The film is constructed to work dynamically with the viewer. It is the viewer who is the affected. To view is to engage. It is only possible to view Stalker if you are able to attune consciousness to the visual and temporal stimulae expressed in the film.   Stalker is about state of mind: your state of mind. Dream – allegory – hallucination.

    Stalker creates possible worlds with which we have to engage and enter. If we can’t do this, we either leave the movie or the movie will leave us.

    The world of ‘Stalker’ is built on a few simple precepts, like the rules of a simple game. There is a forbidden area called the Zone; in the Zone is a room which if you enter you will be granted what you desire. You need the stalker to enter and to traverse the Zone. The Zone is not constant in form, but changes in response to human presence. Only the stalker knows how to find the room. These elements are rich enough to sustain and enrich a number of different orders of allegorical readings and priorities.

    In ‘Stalker’ the eponymous guide is the Holy Fool. Like one blessed by God whose vision penetrates into and beyond the myriad manifestations that present on the surface of existence. In the Zone, the Holy Fool is our guide to ‘seeing’; but in accepting the Holy Fool as guide we enter unknowingly into a epistemological compact which becomes increasingly difficult for us to accept.  Like the viewers, the Writer and the Scientist are slaves to Reason. The seeing and the utterances of the Holy Fool aren’t grounded in the rationality that defines the life and identity of 21st century citizen. Like John of Patmos (author of the Book of Revelation – the Apocalypse) Holy Fool speaks revelation, vision and intuition, a language that casts reason to the dogs, undermining the foundation of our being in the world. The Holy Fool is mad and dangerous. After initial infatuation with his novelty, the Writer and the Scientists block him off, their aggrieved egos reject him and all he stands for. The mechanics of Marx’ dialectic may be dead; but we are not able to follow the Holy Fool . That is our dilemma: we live in a world without meaning, neither within nor without time. ‘Stalker’ is a mystical statement directed at the deadness of the ideology that sustained the USSR.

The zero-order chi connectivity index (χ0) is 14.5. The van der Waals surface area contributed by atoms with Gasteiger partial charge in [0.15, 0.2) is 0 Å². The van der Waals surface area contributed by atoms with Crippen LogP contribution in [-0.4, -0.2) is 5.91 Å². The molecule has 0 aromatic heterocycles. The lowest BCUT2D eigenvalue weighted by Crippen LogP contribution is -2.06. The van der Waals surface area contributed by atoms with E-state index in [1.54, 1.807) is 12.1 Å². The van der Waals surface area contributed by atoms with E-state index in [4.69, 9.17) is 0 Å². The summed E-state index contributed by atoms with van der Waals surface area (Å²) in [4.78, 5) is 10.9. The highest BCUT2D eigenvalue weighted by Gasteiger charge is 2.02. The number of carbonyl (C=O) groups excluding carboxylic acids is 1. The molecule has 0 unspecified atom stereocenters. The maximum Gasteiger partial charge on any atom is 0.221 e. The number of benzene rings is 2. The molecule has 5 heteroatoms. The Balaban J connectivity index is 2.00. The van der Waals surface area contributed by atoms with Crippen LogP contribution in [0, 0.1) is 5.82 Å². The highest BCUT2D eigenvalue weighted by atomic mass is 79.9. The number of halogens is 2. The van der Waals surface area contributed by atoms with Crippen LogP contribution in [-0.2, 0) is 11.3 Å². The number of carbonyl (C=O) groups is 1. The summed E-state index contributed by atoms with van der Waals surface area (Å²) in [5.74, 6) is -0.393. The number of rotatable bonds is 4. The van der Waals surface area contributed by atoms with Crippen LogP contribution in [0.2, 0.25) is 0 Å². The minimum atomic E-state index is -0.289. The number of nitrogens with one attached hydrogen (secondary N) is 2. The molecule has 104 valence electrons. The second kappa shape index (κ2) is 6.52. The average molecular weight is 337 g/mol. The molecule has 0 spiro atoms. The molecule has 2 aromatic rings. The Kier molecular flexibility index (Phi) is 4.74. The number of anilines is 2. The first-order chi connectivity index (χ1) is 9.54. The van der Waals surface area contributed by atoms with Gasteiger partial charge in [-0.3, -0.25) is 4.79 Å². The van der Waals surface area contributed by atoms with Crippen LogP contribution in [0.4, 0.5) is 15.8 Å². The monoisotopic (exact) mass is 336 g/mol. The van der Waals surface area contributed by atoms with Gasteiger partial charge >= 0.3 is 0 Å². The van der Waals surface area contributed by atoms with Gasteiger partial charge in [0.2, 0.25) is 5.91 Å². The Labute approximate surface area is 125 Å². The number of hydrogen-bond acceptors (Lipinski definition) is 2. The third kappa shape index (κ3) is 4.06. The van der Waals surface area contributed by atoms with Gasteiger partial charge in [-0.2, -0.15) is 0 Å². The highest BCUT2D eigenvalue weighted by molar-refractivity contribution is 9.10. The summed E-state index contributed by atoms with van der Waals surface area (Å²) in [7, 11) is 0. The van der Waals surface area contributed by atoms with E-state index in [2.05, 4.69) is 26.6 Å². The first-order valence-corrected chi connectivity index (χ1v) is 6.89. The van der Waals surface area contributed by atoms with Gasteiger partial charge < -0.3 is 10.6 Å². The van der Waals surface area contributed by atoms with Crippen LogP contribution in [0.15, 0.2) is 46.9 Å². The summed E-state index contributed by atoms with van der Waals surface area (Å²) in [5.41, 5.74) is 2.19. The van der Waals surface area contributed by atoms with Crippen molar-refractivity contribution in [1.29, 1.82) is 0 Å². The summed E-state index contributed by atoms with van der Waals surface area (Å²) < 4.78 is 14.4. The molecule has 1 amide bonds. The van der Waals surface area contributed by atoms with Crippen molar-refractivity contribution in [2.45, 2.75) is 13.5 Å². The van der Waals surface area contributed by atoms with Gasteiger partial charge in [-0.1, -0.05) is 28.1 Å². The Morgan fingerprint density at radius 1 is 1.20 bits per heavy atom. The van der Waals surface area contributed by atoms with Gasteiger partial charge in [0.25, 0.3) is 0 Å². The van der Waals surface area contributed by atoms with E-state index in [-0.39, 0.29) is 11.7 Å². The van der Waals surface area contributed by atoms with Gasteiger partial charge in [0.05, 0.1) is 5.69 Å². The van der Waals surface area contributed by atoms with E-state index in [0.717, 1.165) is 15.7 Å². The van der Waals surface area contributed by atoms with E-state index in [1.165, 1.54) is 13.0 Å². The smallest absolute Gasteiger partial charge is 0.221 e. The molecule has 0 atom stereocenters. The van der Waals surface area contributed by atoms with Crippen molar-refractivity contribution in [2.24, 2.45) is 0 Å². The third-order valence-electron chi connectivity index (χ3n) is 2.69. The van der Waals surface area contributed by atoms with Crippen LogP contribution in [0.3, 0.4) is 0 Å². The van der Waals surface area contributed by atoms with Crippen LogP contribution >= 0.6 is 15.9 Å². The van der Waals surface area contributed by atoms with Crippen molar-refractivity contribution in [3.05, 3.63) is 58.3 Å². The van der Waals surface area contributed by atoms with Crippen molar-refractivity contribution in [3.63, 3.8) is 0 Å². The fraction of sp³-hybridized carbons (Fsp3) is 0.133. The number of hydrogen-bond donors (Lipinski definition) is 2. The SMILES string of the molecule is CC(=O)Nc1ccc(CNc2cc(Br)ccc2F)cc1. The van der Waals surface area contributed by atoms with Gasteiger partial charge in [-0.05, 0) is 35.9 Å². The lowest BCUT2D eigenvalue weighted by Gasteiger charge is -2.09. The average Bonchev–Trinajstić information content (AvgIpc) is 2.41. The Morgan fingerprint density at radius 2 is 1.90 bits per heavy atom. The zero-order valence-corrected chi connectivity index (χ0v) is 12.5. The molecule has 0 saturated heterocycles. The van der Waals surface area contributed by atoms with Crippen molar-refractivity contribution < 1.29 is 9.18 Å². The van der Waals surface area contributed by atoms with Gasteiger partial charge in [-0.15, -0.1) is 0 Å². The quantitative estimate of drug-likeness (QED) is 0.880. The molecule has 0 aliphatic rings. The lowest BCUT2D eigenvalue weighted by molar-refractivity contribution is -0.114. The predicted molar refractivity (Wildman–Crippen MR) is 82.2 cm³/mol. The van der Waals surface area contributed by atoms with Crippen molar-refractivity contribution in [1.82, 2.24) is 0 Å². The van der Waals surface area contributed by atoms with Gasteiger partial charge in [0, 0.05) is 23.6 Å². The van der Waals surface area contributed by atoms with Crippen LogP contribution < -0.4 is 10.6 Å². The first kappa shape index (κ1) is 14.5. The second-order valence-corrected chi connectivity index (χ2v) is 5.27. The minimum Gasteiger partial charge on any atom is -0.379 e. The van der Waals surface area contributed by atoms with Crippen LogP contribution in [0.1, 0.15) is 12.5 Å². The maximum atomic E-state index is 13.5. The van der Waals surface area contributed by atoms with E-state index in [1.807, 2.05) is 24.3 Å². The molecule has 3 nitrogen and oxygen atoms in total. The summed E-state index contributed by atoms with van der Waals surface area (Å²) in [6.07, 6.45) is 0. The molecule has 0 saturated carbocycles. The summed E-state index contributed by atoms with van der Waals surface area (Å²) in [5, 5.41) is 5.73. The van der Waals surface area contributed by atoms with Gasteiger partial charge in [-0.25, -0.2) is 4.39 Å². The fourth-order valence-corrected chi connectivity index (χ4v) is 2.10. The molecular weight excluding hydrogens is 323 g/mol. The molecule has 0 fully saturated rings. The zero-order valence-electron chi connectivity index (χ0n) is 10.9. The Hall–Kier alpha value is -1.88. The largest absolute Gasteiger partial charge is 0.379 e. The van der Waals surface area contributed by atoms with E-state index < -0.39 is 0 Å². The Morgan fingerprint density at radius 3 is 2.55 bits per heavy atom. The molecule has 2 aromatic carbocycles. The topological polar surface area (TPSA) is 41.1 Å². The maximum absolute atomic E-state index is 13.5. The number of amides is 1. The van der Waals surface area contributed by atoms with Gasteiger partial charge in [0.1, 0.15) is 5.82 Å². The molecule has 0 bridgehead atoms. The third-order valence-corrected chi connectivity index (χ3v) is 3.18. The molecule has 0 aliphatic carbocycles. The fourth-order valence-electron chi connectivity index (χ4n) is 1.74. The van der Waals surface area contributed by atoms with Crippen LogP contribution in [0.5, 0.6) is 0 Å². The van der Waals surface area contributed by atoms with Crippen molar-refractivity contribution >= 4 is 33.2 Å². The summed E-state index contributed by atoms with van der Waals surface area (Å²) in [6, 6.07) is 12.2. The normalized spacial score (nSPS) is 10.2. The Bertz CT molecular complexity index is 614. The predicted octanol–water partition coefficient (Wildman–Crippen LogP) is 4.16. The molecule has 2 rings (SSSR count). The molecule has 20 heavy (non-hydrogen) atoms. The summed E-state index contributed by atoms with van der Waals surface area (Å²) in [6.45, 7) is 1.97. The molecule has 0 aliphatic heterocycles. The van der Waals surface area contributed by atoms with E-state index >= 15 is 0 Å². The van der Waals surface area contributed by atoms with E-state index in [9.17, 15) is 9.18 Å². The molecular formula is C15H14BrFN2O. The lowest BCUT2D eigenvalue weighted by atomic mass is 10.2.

Cuckoo Cuckoo! The eidetic sound of the cuckoo is interspersed throughout T’s soundtrack. The emblematic bird call that mocks man and all his designs, bids him harken to the natural world, which is of course here to be found in the devastation of the ‘Zone’.

    The characteristic natural element of ‘Stalker’ is water. Water is everywhere: seen – heard – experienced. Like life it is never still. It flows falls ripples spreads covers, often disturbed and perturbed by man.   The Zone is world of wetness where boundaries are not mediated by definite form but by a liquid soluble contiguousness. A world where things merge rather than separate. A world mostly covered in a unifying aqueous layering. A world where the viewer gets wet, slips into a primordial wetness. A toxic baptism.

    T’s camera probes beneath the surface of the world. We pass through cosmological miracles of light and dark, snow rain and broken surfaces. As the camera glides through the water a gold fish appears from nowhere, and we notice colours transmitted in the details of submerged objects that are as intense as any Russian icon. A world that is poisoned yet like Russia still reveals traces of an overwhelming aesthetic imperative. A trace of faith in the middle of the dead environment. The journey to the room has no end. The Stalker will not enter the room, he is beyond desire; his need is to approach to guide: nothing more – an act of obeisance to another higher order. The writer seeks renewal, the scientist destruction. Neither finds what they desire; neither as far as we know enters the room.

    The Stalker exhausted returns home lies down as if to die. His wife testifies that he is a good man, a worthwhile man. His daughter, crippled, sits before a table. In front of on the table there are a number of vessels. They start to move of their own accord, sliding across the surface until one drops of its edge. We read into it what we will: chance – telekinetic powers – a final parable.

    “….and he showed me a pure river of water of life as clear as crystal and proceeding out of the throne of God…” (The Revelation of John the Devine)

    As I progressed into Stalker the notion arose that I was being led into a sort of inverted twisted Book of Revelations. A negative vision of Jerusalem cruelly stripped of God and the yearning for the kingdom of heaven. The apocalypse had happened but it was man made: not the creation of the demiurge. All that remains are our desires and they will not save us from ourselves. The film invokes subjectivity in the viewer (for which it was forcefully attacked by Soviet critics) but for me ‘Stalker’ points to the fact that subjectivities are of little use on the journey to understand ourselves.

    Stalker was the last movie T made in the Soviet Union. It is a fateful marker. T left during the last days of the Soviet Empire to explore the psychic detritus of the West. Some think that the filming of Stalker on location in the polluted poisoned water of an abandoned chemical plant in Estonia caused the bronchial cancers that cost him, his wife, Larissa and the actor Anatoly Solonitsyn, their lives. Another school of thought imagines him killed by the KGB as a dangerous cultural renegade.

    adrin neatrour